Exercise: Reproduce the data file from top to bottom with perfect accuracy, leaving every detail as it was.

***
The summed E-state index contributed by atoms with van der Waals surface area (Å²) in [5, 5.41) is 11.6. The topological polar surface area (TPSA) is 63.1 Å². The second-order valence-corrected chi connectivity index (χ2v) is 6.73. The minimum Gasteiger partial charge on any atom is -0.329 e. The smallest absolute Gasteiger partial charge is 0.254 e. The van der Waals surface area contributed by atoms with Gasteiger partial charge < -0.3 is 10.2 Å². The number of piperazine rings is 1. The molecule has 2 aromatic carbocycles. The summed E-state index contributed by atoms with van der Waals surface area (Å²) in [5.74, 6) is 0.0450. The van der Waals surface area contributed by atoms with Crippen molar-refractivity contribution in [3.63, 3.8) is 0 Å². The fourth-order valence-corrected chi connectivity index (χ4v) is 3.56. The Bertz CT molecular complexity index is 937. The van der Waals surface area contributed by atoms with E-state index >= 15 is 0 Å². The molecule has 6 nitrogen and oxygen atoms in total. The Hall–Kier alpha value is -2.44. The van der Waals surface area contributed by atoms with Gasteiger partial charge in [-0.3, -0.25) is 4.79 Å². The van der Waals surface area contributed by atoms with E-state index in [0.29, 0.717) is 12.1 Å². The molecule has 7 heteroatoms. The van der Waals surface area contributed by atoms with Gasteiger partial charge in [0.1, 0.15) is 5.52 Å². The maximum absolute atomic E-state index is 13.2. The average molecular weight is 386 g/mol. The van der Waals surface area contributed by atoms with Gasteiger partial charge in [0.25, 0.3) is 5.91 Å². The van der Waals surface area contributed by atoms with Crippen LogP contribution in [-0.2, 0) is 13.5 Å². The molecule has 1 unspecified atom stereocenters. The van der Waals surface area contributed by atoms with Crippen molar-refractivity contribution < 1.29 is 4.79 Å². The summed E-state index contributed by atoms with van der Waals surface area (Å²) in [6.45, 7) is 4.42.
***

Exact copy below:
The summed E-state index contributed by atoms with van der Waals surface area (Å²) in [5, 5.41) is 11.6. The topological polar surface area (TPSA) is 63.1 Å². The second-order valence-corrected chi connectivity index (χ2v) is 6.73. The minimum Gasteiger partial charge on any atom is -0.329 e. The smallest absolute Gasteiger partial charge is 0.254 e. The van der Waals surface area contributed by atoms with Gasteiger partial charge < -0.3 is 10.2 Å². The number of piperazine rings is 1. The molecule has 2 aromatic carbocycles. The summed E-state index contributed by atoms with van der Waals surface area (Å²) in [5.74, 6) is 0.0450. The van der Waals surface area contributed by atoms with Crippen molar-refractivity contribution in [3.63, 3.8) is 0 Å². The fourth-order valence-corrected chi connectivity index (χ4v) is 3.56. The Bertz CT molecular complexity index is 937. The van der Waals surface area contributed by atoms with E-state index >= 15 is 0 Å². The molecule has 6 nitrogen and oxygen atoms in total. The Hall–Kier alpha value is -2.44. The van der Waals surface area contributed by atoms with Gasteiger partial charge in [-0.3, -0.25) is 4.79 Å². The van der Waals surface area contributed by atoms with E-state index in [0.29, 0.717) is 12.1 Å². The molecule has 7 heteroatoms. The van der Waals surface area contributed by atoms with Gasteiger partial charge in [0.1, 0.15) is 5.52 Å². The maximum absolute atomic E-state index is 13.2. The average molecular weight is 386 g/mol. The van der Waals surface area contributed by atoms with Gasteiger partial charge in [0.25, 0.3) is 5.91 Å². The van der Waals surface area contributed by atoms with Crippen LogP contribution in [-0.2, 0) is 13.5 Å². The molecule has 1 unspecified atom stereocenters. The van der Waals surface area contributed by atoms with Crippen molar-refractivity contribution < 1.29 is 4.79 Å². The summed E-state index contributed by atoms with van der Waals surface area (Å²) in [6.45, 7) is 4.42.